Bridget sat back in her chair and crossed her arms. For a few seconds, which she would later deny ever occurred, she found herself smiling.
In my tank top and boxer shorts, I stumbled through the farmhouse and over to the front door.
“Bill, I already told you that squirrel was on my property, and I’m entitled to do with it what I will,” I yelled.
But when I opened the door, I saw a face I hadn’t seen in half a year.
“Tim,” Joanna said. “Hello.”
“Hi,” I said.
We stared at each other for a few seconds.
“I heard you saved those kids’ lives,” I said.
“The building they were in collapsed during the quake,” she said. “So I guess I did.”
“And you were there when Retrograde saved us all?”
“ … why are you here?”
“I’m not sure.”
“Is it to forgive me?”
“Okay. You want a croissant?”
“ … I’ll take a croissant.”
So we ate croissants.
Afterward, she left, stole my car from the driveway, and I haven’t seen her since. I suppose I should still be angry but I’m not. I’ve read her chapters of our tale, and it’s almost as though she’s communicating with me. Maybe someday, we’ll meet up again and report more stories, have more adventures, but for now it’s just me and my farmhouse.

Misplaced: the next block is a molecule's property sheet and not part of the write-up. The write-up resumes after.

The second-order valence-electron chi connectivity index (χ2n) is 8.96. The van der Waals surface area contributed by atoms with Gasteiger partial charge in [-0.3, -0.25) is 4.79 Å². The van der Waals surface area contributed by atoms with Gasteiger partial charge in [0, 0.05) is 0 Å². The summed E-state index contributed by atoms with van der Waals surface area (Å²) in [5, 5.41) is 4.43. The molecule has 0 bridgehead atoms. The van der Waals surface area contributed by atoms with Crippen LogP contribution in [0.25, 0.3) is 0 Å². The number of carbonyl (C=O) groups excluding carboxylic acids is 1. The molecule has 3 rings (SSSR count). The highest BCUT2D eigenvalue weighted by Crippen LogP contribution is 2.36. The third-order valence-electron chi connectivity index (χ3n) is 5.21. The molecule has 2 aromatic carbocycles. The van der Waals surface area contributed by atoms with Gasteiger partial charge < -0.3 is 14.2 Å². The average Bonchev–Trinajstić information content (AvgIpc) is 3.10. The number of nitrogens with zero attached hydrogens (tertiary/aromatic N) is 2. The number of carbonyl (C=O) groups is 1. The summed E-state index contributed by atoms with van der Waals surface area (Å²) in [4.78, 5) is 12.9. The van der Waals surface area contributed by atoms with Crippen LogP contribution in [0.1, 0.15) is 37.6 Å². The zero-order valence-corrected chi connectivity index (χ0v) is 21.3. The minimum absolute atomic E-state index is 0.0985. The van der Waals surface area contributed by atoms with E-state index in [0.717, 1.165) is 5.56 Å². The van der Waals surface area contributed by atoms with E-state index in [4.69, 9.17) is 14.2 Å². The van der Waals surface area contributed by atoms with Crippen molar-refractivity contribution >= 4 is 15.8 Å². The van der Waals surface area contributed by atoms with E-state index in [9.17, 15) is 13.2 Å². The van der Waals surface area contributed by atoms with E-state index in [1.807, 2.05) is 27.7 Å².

It gets lonely out here at night, after days on days of speaking to no one, of complete isolation, but it’s what has to happen after everything I’ve done. Someday, I’ll be redeemed for betraying the only person who cared about me. I know that now. And until then, I think it’s time to reflect on the Mursday happenings, to look up at the sky and know the fragility of the universe in these late days of human existence.
Also, to eat muffins. Because they are what keep a sad sack like Rutherford Shireton IV going these days.
Featured Image by Zoe Fanning / Heights Editor